This, and similar cases across the UK, raise the question of how the demand for a seasonal agricultural workforce, a sector that is traditionally dependent on EU migrant workers (over 90%), will be met now that freedom of movement for workers has ended following Brexit.
The first possible solution is the introduction of a new Seasonal Workers Pilot. There is debate about the size of actual demand for seasonal workers in the UK – industry estimates the required workforce at 75,000 and DEFRA puts that number at about 50,000 – but there is consensus that the pilot does not meet the current labour demand and works in conjunction with other possible responses.
These include increasing recruitment from the domestic workforce, increasing automation, and increasing food imports.
New seasonal migration scheme
The UK launched the Seasonal Workers Pilot in 2019 to enable the recruitment of non-EU migrants for seasonal horticultural work, to help offset a labour shortage brought about by the end of freedom of movement in December 2020.
It started small, with just 2,500 visas available, but the number has increased annually: 10,000 six-month visas were available in 2020, followed by 30,000 this year.
One possible argument against a new seasonal migration scheme is that there has been historical opposition to migration in the UK, and it has been argued that migration was one the main drivers of the Brexit vote.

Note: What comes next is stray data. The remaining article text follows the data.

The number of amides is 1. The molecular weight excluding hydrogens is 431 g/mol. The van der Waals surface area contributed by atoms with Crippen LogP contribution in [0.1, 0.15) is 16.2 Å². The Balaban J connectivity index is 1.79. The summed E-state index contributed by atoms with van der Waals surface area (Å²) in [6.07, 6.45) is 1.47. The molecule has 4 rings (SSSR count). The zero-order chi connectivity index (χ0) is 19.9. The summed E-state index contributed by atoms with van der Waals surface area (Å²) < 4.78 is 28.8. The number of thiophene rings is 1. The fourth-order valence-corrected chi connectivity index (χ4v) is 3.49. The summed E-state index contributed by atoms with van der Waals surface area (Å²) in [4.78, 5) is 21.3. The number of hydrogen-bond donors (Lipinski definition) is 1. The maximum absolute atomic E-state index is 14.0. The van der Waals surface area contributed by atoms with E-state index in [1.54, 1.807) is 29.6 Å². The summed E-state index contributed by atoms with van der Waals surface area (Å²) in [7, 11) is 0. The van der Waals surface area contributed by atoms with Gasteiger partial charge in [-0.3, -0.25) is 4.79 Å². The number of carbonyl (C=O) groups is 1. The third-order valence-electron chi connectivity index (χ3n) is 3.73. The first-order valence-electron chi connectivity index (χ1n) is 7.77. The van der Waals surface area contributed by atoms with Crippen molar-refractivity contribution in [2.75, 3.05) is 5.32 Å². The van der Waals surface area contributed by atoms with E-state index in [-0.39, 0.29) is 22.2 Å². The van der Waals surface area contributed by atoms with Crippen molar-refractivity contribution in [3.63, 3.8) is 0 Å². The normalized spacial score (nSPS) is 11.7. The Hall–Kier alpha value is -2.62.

However, the evidence suggests that there is less opposition to seasonal migration compared to other types of low skilled migration.
As shown in Figure 1, the UK public seems less opposed to seasonal migrant workers (22% want a decrease), compared to the general category of low-skilled workers, either from the EU (49% want a decrease) or beyond (51% want a decrease).
Figure 1 – Preferences for increasing and decreasing different migrant groups coming to live in the UK
Pollster ICM Unlimited. Funder: British Future. N=2305 for January, n=2043 for May. See details here. Questions asked: ‘Policies on immigration often affect specific groups of people coming to live in the UK. For each of the following groups, please tell us whether you would prefer the number of people coming to live in the UK to increase, decrease, or remain about the same?’
What does the new pilot entail for workers? In the scheme, migrant workers must pay the visa fee of £244 and demonstrate £1,270 in savings.
Visa fees, time to procure the visa, trips to the consulate and even the requirement to have a valid passport are all hurdles that EU migrants did not face while the UK was a member of the EU, and for short period after Brexit when freedom of movement rules still applied.
Furthermore, migrant workers coming to the UK under these visas have fewer rights than seasonal workers who were recruited under freedom of movement. For example, they cannot change jobs, take on a second job, or move to a permanent job on the same farm.
They also cannot bring family members with them to the UK, nor can they have recourse to public funds. While UK continues to attract migrants, those arriving via the Pilot are more likely to come from non-EU countries and farmers will need to complement the Pilot with other solutions.